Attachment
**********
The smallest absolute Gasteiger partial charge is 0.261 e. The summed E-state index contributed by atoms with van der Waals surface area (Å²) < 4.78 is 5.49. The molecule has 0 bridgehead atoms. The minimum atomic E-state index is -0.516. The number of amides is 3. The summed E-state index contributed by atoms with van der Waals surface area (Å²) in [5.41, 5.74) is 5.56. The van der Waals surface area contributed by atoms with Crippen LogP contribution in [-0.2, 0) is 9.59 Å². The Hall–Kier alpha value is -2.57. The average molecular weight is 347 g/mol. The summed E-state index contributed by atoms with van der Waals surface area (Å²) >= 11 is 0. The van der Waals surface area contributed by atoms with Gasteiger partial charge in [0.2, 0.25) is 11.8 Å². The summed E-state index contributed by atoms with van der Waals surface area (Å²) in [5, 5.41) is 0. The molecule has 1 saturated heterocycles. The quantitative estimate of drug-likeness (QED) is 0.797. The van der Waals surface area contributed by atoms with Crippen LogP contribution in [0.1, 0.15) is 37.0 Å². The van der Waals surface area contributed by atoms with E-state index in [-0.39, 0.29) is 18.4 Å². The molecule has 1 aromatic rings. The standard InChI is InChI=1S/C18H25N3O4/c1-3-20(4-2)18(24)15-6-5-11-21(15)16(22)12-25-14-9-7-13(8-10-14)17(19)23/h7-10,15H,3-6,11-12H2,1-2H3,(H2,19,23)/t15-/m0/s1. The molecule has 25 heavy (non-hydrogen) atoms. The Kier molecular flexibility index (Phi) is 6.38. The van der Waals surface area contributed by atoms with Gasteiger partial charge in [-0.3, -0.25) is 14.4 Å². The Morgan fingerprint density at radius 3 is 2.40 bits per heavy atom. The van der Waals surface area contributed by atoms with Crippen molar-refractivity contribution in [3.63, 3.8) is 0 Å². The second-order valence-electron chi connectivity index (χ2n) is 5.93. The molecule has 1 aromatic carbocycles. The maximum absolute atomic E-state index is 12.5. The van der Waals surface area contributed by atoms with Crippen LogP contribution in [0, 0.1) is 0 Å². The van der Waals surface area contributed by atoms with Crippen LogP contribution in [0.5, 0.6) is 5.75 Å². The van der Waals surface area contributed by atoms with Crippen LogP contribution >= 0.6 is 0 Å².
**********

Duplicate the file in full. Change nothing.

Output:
The smallest absolute Gasteiger partial charge is 0.261 e. The summed E-state index contributed by atoms with van der Waals surface area (Å²) < 4.78 is 5.49. The molecule has 0 bridgehead atoms. The minimum atomic E-state index is -0.516. The number of amides is 3. The summed E-state index contributed by atoms with van der Waals surface area (Å²) in [5.41, 5.74) is 5.56. The van der Waals surface area contributed by atoms with Crippen LogP contribution in [-0.2, 0) is 9.59 Å². The Hall–Kier alpha value is -2.57. The average molecular weight is 347 g/mol. The summed E-state index contributed by atoms with van der Waals surface area (Å²) >= 11 is 0. The van der Waals surface area contributed by atoms with Gasteiger partial charge in [0.2, 0.25) is 11.8 Å². The summed E-state index contributed by atoms with van der Waals surface area (Å²) in [5, 5.41) is 0. The molecule has 1 saturated heterocycles. The quantitative estimate of drug-likeness (QED) is 0.797. The van der Waals surface area contributed by atoms with Crippen LogP contribution in [0.1, 0.15) is 37.0 Å². The van der Waals surface area contributed by atoms with E-state index in [-0.39, 0.29) is 18.4 Å². The molecule has 1 aromatic rings. The standard InChI is InChI=1S/C18H25N3O4/c1-3-20(4-2)18(24)15-6-5-11-21(15)16(22)12-25-14-9-7-13(8-10-14)17(19)23/h7-10,15H,3-6,11-12H2,1-2H3,(H2,19,23)/t15-/m0/s1. The molecule has 25 heavy (non-hydrogen) atoms. The Kier molecular flexibility index (Phi) is 6.38. The van der Waals surface area contributed by atoms with Gasteiger partial charge in [-0.3, -0.25) is 14.4 Å². The Morgan fingerprint density at radius 3 is 2.40 bits per heavy atom. The van der Waals surface area contributed by atoms with Crippen molar-refractivity contribution in [3.63, 3.8) is 0 Å². The second-order valence-electron chi connectivity index (χ2n) is 5.93. The molecule has 1 aromatic carbocycles. The maximum absolute atomic E-state index is 12.5. The van der Waals surface area contributed by atoms with Crippen LogP contribution in [0, 0.1) is 0 Å². The van der Waals surface area contributed by atoms with Crippen LogP contribution in [0.5, 0.6) is 5.75 Å². The van der Waals surface area contributed by atoms with Crippen LogP contribution >= 0.6 is 0 Å².